The Republicans candidates for District 3 Senate and House spoke on education to not quite two dozen neighbors at the Northern State University Noon Forum yesterday. Rep. Dan Kaiser, Drew Dennert, and Rep. Al Novstrup managed to muster more than two minutes of comment on a topic that isn’t their forté, but amidst some useful observations, our Republican candidates lobbed several distractions from the basic mission of educating young South Dakotans.
In his brief opening remarks, Rep. Dan Kaiser, candidate for reëlection to the House, spoke of his efforts to end Common Core. Rep. Kaiser opposes the “top-down” nature of Common Core; in later comments, he said he would prefer that local superintendents be able to set curriculum standards. That position runs a little at odds with his own 2015 House Bill 1223, which proposed replacing Common Core with the previous set of standards that the state imposed on all local school districts.
Remember, I supported Rep. Kaiser in that effort, testifying in Pierre that state-mandated standards don’t make teachers better and use up time and effort that could be better spent working directly with students. I still endorse the position Rep. Kaiser expressed yesterday: any superintendent and teaching staff worth their salt know what they should be teaching their students. Any set of state standards serves mostly as an exercise in paper-pushing.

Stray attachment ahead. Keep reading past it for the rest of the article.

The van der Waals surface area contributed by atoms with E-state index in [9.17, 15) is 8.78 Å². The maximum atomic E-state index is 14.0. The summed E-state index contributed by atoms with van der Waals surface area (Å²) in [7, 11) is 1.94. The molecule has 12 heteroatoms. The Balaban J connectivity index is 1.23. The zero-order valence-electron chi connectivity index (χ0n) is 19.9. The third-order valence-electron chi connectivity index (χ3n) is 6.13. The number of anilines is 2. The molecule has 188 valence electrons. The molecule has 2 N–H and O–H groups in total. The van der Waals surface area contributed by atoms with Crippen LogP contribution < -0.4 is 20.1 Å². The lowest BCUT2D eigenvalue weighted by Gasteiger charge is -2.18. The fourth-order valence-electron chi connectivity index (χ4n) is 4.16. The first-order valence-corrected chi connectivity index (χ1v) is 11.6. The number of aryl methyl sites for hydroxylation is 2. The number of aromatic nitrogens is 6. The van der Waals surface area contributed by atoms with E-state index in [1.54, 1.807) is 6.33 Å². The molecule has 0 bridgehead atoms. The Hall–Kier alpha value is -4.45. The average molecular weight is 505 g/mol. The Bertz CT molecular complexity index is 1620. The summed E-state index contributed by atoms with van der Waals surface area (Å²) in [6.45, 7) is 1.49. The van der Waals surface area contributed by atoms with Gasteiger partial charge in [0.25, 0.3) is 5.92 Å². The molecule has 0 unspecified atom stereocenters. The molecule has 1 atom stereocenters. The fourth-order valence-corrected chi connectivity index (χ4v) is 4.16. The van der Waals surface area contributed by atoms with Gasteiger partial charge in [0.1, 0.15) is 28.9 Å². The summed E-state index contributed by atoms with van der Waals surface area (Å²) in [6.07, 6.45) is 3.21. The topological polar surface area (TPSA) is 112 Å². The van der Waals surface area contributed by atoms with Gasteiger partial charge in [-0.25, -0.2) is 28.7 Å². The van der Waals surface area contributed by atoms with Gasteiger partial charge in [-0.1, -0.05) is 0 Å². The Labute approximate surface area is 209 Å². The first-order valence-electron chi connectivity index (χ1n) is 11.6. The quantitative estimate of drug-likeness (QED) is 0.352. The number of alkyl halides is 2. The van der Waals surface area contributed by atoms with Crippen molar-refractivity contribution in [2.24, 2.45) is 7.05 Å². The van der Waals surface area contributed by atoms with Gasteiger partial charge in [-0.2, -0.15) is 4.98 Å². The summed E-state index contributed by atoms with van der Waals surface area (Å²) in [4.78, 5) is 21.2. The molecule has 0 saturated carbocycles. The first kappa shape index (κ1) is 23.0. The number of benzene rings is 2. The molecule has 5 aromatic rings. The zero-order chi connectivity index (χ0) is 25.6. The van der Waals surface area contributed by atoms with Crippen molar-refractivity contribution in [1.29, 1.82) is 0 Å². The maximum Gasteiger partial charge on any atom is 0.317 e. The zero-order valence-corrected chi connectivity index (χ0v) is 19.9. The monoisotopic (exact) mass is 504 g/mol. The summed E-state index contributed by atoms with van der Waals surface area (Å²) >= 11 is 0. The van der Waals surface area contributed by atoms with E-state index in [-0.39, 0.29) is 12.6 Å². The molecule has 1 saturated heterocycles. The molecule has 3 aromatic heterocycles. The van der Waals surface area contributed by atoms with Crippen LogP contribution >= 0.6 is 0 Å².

An NSU education professor rose to assure Rep. Kaiser and the audience that Common Core standards help students develop critical-thinking skills. She said NSU’s teacher-training graduates know Common Core and will be able to teach those standards well.
Rep. Al Novstrup, who is running to defend the Senate seat his son is leaving, opened his remarks with a paean to local control. Rep. Novstrup said keeping decisions as close to home as possible is a basic Republican philosophy. Ever the multiculturalist, Rep. Novstrup said lawmakers in Washington, D.C., don’t understand the culture of Faith, South Dakota, where bringing guns to school in one’s pickup so one can go hunting later is a great idea, versus the culture of Chicago, where student-vehicle gun racks are perhaps less culturally appropriate.